Mothballing Back Bay Highway Ramp Delivers Windfall to Taxpayers, Developers and T Riders

The I-90 on-ramp from Clarendon Street under Back Bay Station has been targeted for closure by MassDOT - a move that will add significant value to a previously-approved redevelopment plan of the station and its parking garage.
The I-90 on-ramp from Clarendon Street under Back Bay Station has been targeted for closure by MassDOT - a move that will add significant value to a previously-approved redevelopment plan of the station and its parking garage.

The closure of a lightly-used Turnpike on-ramp from Clarendon Street under Boston’s Back Bay Commuter Rail station will add considerable value to a major redevelopment proposal on the adjacent block, and keep traffic from a nearby parking garage away from the busiest sidewalks around Back Bay Station.

The ramp occupies valuable real estate beneath the proposed “Back Bay/South End Gateway Project,” a redevelopment scheme that would renovate Back Bay Station and add three high-rise towers around its periphery. The 2,000-stall parking garage that currently hulks over the station would largely remain in place.

An architects' rendering of the proposed Back Bay/South End Gateway Project, which would add three towers above Back Bay Station between Dartmouth and Clarendon Streets. Courtesy of BPDA.
An architects’ rendering of the proposed Back Bay/South End Gateway Project, which would add three towers above Back Bay Station between Dartmouth and Clarendon Streets. Courtesy of BPDA.

During that project’s approval process, one of the more significant issues that emerged concerned was the developers’ proposal to relocate an exit ramp for the parking garage from Trinity Place to Dartmouth Street, just steps away from the busy entrance to Back Bay Station.

“WalkBoston does not think that a project design that includes a garage exit ramp across the Dartmouth Street sidewalk is acceptable,” wrote WalkBoston executive director Wendy Landman in an August 2017 letter to the state Executive Office of Energy and Environmental Affairs and the Boston Planning and Development Authority (BPDA).

“Putting the interests of drivers above those of the tens-of-thousands of pedestrians who use this sidewalk is not an appropriate use of public space.”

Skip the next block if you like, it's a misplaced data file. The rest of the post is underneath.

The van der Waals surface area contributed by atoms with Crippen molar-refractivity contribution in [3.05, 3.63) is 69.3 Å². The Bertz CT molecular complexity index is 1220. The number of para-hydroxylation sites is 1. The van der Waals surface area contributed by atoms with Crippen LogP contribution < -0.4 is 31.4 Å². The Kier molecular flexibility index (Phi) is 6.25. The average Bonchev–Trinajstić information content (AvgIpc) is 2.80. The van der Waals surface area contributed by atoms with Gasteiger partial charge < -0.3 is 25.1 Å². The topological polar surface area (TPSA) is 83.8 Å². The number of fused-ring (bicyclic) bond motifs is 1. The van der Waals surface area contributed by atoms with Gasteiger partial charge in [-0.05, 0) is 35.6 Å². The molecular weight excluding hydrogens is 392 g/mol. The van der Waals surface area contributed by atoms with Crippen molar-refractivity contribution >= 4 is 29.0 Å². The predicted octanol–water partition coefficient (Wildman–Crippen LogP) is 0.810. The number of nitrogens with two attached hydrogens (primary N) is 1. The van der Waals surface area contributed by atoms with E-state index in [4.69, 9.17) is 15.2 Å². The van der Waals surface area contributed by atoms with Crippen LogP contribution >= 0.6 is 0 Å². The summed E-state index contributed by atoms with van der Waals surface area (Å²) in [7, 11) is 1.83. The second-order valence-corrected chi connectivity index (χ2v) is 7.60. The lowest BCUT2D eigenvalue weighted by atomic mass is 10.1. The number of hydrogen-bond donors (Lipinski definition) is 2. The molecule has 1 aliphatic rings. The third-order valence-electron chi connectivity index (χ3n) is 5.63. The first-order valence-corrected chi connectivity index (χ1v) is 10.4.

In its November 2017 meeting, the planners of the BPDA board reviewed and approved two designs for the project: a “base design,” where the on-ramp remains in place and the garage exit ramp is moved onto Dartmouth Street, plus an alternative design where the Turnpike ramp is eliminated, and the garage ramp remains on Trinity Place.

The memo noted that the second option, without the Turnpike ramp, would also allow the construction of an additional 13,200 square feet of floor area in the office building above.

An animated GIF illustrates the two approved site plans for the Back Bay Station redevelopment: one with the Clarendon Street I-90 ramp remaining in place, and one with the ramp removed. The latter option would relocate the parking garage exit ramp to Trinity Place, while the former option puts the garage ramp on the busy and crowded sidewalk on Dartmouth Street, next to Back Bay Station's busiest entrance. Images courtesy of the Boston Planning and Development Agency.
An animated GIF illustrates the two approved site plans for the Back Bay Station redevelopment: one with the Clarendon Street I-90 ramp remaining in place, and one with the ramp removed. The latter option would relocate the parking garage exit ramp to Trinity Place, while the former option puts the garage ramp on the busy and crowded sidewalk on Dartmouth Street, next to Back Bay Station’s busiest entrance. Images courtesy of the Boston Planning and Development Agency.

The BPDA’s approval memo states that “to be responsive to possible permitting and feasibility constraints, either one of the two proposed options for the Garage West Parcel are authorized.”

In a public hearing Tuesday evening, officials from MassDOT stressed that their decision to close the ramp was made independently of the development proposal, and was being pursued because the ramp has significant safety issues.

But Mark Boyle, Administrator of the Office of Real Estate and Asset Development for MassDOT, acknowledged at the meeting that the developers were making a “significant compensation to the Commonwealth, both in terms of cash, and in other commitments,” such as by providing construction staging areas for an upcoming renovation of the Turnpike’s tunnel under the Prudential Center, and by completely renovating the Back Bay Station concourse as part of their project.

Boyle reported that MassDOT had already received $37 million from the developers, and that the agency was expecting another $20 million to be delivered on the final approval for the proposed office tower at the corner of Stuart and Dartmouth Streets – the tower whose size depends in part on whether or not it would need to make room for the Turnpike on-ramp in the basement.

That office tower is now being reviewed by MassDOT for its final approvals. Boyle reports that the plans under review reflect the “alternate” design, with the on-ramp eliminated and the garage exit ramp relocated to Trinity Place.

The Clarendon Street on-ramp will close to traffic for good on at midnight on Monday, September 2nd.

 

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